Milk consumption may increase the risk of some cancers (prostate but not breast) but appears to reduce the risk of colorectal cancers. Studies are difficult to interpret because they are usually done in adults, whereas many cancer risk factors operate earlier in life. In one study, milk intake by adolescents had no effect on future risk of cancer. Campbell’s simplistic assertion that milk causes cancer was almost certainly wrong.
Allergies and intolerance
4% of infants are allergic to cow’s milk, and scattered reports suggest milk consumption may predispose to allergic disease and eczema. In adults, milk may exacerbate asthma. And lactose intolerance limits milk consumption worldwide.
In a recent meta-analysis of 29 cohort studies, milk was not associated with higher total mortality. But when protein sources were compared, dairy foods were associated with lower mortality than processed red meat and eggs, but with higher mortality than plant-based sources of protein.
Organic and grass-fed production
Because of grass feeding, organic milk may have slightly higher levels of beta carotene and n-3 polyunsaturated fatty acids, but “No long-term studies have compared milk from cows treated with somatotropin and untreated cows with respect to health outcomes in humans.”
The authors point out that there is more to consider than just the health effects. Limiting milk production could conceivably reduce greenhouse gases and climate change, improve water use and reduce pollution, and reduce the risk of antibiotic resistance.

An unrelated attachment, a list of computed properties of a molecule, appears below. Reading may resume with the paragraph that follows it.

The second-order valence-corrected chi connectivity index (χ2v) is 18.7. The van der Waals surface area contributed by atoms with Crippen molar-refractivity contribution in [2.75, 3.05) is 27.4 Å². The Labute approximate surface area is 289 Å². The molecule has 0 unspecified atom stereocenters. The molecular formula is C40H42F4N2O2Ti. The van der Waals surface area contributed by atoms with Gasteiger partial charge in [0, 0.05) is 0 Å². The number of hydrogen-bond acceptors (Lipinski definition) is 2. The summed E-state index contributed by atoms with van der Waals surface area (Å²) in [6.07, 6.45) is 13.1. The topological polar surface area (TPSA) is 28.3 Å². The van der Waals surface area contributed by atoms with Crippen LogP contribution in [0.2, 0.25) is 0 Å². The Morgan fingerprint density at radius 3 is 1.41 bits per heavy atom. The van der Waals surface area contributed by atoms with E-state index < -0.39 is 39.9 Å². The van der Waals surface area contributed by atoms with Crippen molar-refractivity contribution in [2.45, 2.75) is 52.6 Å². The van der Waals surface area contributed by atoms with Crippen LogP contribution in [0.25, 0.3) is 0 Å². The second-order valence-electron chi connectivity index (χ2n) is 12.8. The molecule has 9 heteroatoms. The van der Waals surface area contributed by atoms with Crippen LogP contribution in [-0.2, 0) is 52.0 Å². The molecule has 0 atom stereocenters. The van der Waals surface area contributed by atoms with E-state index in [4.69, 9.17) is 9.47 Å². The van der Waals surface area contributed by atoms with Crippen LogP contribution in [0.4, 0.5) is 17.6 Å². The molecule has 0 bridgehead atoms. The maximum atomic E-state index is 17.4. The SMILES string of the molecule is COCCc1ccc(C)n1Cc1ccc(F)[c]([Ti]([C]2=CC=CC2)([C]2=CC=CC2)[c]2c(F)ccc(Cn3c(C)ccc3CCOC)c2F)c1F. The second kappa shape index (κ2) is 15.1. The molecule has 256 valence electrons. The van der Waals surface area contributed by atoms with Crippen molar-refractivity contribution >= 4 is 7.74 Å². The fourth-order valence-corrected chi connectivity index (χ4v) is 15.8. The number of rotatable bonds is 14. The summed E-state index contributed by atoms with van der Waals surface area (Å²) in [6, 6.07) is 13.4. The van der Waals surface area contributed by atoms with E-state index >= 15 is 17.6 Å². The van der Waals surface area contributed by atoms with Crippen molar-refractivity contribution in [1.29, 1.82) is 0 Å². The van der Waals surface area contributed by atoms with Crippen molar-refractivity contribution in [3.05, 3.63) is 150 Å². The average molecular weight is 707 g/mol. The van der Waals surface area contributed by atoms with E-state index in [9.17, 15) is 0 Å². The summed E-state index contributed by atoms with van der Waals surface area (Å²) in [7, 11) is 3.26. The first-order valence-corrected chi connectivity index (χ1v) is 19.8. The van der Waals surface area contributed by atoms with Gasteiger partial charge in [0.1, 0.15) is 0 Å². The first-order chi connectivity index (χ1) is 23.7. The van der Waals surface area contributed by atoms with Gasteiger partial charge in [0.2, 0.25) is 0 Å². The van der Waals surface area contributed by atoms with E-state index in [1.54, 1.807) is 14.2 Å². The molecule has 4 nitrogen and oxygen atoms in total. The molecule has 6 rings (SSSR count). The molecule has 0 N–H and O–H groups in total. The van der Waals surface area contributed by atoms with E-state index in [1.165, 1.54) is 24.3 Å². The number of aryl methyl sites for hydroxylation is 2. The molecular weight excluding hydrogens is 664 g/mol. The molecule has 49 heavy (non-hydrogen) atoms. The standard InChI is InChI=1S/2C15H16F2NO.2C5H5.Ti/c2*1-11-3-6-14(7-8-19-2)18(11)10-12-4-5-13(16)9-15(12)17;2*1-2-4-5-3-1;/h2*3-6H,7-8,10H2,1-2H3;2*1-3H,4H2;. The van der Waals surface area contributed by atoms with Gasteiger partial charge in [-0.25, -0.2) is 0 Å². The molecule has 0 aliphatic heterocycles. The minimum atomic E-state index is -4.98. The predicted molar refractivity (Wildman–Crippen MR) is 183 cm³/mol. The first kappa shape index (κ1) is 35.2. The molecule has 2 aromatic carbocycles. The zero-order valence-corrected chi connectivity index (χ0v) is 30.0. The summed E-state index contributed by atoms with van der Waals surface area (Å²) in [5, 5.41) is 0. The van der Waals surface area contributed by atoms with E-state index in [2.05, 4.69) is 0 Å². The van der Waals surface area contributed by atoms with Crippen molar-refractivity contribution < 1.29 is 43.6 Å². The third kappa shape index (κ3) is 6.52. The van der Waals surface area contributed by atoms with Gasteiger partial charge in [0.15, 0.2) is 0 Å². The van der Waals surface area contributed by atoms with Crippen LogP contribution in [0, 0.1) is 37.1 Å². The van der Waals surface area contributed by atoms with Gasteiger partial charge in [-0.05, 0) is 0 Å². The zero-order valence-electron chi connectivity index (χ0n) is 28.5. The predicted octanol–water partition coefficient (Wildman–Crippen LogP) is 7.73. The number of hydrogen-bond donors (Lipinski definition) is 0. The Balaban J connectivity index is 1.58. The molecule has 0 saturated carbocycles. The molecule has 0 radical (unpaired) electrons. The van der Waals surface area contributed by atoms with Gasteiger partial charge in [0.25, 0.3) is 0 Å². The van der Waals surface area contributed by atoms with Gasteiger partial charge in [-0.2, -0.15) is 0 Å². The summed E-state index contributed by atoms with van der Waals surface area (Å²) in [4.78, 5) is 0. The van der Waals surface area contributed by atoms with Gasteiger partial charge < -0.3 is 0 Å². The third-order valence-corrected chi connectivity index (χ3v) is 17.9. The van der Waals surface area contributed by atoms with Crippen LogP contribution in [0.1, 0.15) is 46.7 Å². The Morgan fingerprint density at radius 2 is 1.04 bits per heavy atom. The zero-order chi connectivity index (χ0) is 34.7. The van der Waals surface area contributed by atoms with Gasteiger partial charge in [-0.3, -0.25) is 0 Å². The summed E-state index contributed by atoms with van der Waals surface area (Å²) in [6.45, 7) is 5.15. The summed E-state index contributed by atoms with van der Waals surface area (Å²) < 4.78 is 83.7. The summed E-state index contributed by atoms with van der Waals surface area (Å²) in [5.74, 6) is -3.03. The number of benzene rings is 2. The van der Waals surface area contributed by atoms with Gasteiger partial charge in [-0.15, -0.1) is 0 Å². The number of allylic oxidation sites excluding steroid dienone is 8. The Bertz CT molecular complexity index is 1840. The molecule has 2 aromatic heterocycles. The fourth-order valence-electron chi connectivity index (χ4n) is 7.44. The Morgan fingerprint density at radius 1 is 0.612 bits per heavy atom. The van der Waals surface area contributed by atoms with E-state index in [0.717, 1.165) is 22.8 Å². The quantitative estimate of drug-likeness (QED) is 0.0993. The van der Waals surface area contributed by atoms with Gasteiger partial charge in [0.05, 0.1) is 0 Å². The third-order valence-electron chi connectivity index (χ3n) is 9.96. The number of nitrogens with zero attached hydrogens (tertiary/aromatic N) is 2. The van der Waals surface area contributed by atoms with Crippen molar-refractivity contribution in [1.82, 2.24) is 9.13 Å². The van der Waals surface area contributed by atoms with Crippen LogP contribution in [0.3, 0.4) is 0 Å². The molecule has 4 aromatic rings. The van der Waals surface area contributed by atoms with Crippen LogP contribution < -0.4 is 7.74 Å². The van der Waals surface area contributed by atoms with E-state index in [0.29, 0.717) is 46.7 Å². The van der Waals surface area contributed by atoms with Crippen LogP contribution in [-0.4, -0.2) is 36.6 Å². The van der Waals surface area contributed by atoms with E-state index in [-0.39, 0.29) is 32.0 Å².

Conclusion: No simple answers
As with so many things in medicine, the health effects of milk are not simple. Much depends on what else the person is eating. And much of what we have believed about milk turns out to be wrong. Milk doesn’t “build strong bones” but may actually increase the risk of fracture. There’s no evidence that reduced-fat milk has any health advantages over whole milk. This excellent review article, bolstered by 121 references, helps set the record straight. Science can’t dictate what we should eat; but it can dispel myths, correct misinformation, and give us the evidence we need to make informed choices.
This article was originally published in the Science-Based Medicine Blog.